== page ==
Modelling approaches support decision making by first assessing the interplay between the environment, human influence, biodiversity and ecosystem services, and then generating scenario projections of alternative management actions or environmental changes relevant to the aquatic ecosystem.
The AQUACROSS project has assessed modelling approaches in selected AQUACROSS case studies and beyond. For a first analysis, the relevant linkages can be explored with a qualitative model, the linkage framework. The proposed spatially explicit modelling framework goes beyond and supports the identification of critical areas for allocating particular management actions.
Useful tools to approximate biodiversity and indicate possible hotspots are Species Distribution Models (SDMs) that use species geographic occurrences and environmental factors at those locations to simulate the range-wide potential habitat suitability across a study area. Ecosystem services can be analysed with the ARtificial Intelligence for Ecosystem Services (ARIES). Both the predictions of biodiversity and ecosystem services are then used to spatially prioritise different management zones. The modelling outputs include maps which allow the identification of critical areas for allocating particular management actions and enable stakeholders to visualise potential outcomes of scenarios. It further allows assessing trade-offs between conservation of biodiversity and use of ecosystem services, satisfying different stakeholder demands.
General challenges related to modelling are e.g. data availability, ensuring the connectivity within and between ecosystems, the availability and definition of scenarios, socio-economic issues, and stakeholder involvement. Challenges when applying the spatial prioritisation approach are related to setting “adequate targets”, such as a proportion of the total population of a species to be protected or the proportion of the delivered ESS to be used, or to consider spillover effects and connectedness. Further, only a limited number of management scenarios can be analysed, and cost information to analyse cost-effectiveness is often rudimentary.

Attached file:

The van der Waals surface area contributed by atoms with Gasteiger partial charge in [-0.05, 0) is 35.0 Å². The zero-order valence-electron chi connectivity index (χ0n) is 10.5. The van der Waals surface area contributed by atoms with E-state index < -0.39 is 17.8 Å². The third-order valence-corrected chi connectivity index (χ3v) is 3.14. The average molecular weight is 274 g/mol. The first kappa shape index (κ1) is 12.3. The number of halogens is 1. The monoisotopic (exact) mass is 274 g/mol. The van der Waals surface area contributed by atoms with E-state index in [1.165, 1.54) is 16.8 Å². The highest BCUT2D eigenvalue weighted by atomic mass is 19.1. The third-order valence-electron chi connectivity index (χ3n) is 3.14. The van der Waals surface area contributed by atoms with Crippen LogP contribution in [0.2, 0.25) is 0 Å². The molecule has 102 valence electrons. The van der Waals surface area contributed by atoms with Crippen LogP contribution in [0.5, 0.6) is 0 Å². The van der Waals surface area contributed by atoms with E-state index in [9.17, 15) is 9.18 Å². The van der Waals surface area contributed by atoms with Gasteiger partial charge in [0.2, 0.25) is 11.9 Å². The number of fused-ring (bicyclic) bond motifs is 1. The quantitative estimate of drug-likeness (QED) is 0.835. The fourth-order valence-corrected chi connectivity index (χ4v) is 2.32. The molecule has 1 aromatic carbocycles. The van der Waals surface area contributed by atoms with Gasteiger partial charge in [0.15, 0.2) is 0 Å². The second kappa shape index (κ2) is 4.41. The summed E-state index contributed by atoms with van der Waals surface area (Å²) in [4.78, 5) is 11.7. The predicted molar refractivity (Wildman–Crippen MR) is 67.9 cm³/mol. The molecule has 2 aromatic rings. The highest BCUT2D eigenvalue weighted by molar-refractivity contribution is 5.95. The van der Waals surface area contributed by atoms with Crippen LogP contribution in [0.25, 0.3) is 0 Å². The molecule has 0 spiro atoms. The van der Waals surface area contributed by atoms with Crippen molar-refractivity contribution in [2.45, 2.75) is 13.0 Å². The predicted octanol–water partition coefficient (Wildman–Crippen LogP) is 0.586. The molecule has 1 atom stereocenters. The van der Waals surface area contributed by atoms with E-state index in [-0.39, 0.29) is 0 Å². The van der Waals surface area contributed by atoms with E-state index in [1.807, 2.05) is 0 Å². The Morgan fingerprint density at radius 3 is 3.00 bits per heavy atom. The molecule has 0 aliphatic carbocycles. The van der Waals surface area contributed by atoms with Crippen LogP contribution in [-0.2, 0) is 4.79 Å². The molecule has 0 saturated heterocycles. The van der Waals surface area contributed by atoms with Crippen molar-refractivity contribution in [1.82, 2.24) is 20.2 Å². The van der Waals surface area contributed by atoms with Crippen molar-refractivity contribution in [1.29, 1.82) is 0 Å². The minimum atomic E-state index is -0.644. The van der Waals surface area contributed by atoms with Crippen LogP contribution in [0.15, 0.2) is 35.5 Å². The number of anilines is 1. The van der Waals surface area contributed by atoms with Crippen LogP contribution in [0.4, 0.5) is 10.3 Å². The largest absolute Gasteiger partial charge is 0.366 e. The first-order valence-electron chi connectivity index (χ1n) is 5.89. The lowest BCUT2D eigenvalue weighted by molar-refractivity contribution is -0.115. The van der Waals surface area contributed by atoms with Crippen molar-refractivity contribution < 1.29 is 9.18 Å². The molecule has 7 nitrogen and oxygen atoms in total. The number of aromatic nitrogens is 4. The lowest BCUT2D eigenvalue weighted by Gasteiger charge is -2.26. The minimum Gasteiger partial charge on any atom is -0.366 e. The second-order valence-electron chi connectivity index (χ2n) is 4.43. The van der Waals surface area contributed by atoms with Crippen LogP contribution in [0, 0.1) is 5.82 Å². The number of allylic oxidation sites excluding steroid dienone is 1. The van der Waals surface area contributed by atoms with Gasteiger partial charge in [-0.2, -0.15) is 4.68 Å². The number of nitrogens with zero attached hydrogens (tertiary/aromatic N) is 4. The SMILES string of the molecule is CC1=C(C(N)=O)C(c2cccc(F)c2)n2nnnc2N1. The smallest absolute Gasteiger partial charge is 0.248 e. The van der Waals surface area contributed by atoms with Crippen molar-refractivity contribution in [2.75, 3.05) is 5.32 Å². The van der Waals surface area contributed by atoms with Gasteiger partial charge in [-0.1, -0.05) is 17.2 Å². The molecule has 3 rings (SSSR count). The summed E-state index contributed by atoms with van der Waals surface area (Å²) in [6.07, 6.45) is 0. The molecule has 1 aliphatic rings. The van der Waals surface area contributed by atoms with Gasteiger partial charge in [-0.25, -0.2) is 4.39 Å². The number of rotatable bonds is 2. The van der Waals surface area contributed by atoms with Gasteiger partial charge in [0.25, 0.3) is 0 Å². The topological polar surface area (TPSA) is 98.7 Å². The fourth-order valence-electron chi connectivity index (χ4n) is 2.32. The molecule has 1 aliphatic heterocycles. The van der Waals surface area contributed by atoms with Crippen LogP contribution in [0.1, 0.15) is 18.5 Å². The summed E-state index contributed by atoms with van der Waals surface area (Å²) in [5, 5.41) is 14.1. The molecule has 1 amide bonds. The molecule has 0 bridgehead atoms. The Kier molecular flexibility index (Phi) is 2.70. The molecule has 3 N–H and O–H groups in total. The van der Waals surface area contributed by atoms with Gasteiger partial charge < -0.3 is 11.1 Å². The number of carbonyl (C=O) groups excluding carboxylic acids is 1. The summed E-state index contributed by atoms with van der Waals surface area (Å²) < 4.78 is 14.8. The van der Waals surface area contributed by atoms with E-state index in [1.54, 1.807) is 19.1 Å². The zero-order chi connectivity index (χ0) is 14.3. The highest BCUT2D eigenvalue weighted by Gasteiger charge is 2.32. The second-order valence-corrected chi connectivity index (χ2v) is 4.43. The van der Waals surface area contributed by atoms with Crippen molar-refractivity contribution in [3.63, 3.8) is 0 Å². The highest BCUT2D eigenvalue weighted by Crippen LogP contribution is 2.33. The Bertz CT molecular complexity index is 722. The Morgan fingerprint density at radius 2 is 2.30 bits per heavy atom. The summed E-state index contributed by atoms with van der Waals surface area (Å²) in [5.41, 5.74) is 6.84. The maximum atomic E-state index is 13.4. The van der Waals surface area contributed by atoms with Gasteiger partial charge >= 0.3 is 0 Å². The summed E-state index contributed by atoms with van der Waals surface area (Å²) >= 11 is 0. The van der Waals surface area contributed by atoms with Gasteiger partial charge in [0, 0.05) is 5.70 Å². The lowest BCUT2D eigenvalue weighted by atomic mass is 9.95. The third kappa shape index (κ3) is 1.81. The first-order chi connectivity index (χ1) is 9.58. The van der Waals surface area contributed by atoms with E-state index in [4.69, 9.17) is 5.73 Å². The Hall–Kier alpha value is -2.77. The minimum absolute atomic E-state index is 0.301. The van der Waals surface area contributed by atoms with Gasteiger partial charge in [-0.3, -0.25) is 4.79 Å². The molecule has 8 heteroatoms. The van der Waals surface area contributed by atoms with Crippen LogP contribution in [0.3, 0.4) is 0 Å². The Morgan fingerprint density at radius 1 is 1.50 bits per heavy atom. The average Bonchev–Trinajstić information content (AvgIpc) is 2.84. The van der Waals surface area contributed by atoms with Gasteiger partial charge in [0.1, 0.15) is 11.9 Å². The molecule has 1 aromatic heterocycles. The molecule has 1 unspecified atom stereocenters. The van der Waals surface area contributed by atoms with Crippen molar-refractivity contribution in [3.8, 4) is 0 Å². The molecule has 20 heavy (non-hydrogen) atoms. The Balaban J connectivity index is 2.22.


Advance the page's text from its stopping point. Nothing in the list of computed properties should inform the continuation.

Modelling in the AQUACROSS case studies tackled key issues of ecosystem-based management such as taking an interdisciplinary approach, considering societal choices, aiming at ecological integrity and biodiversity, or considering ecosystem connection. They employed well known and robust modelling approaches in a coherent framework to analyse both areas for conservation of aquatic biodiversity and different ecosystem services.
For example, the AQUACROSS modelling approaches yielded the following key outcomes: Modelling within the AQUACROSS Andalusia and Morocco case study showed higher probability of conflicts between conservation and exploitation goals in freshwater areas than in the marine and coastal areas. Modelling within the AQUACROSS Danube case study supports strategic planning of river-floodplain segments for conservation and restoration. Modelling within the AQUACROSS Aveiro case study relied on substantial stakeholder involvement for framing the baseline condition, formulating objectives, screening measures and instruments, the foreseen management measures and ecosystem services valuation.
The full report on Assessing Modelling Approaches in Selected AQUACROSS Case Studies and its Executive Summary are available online.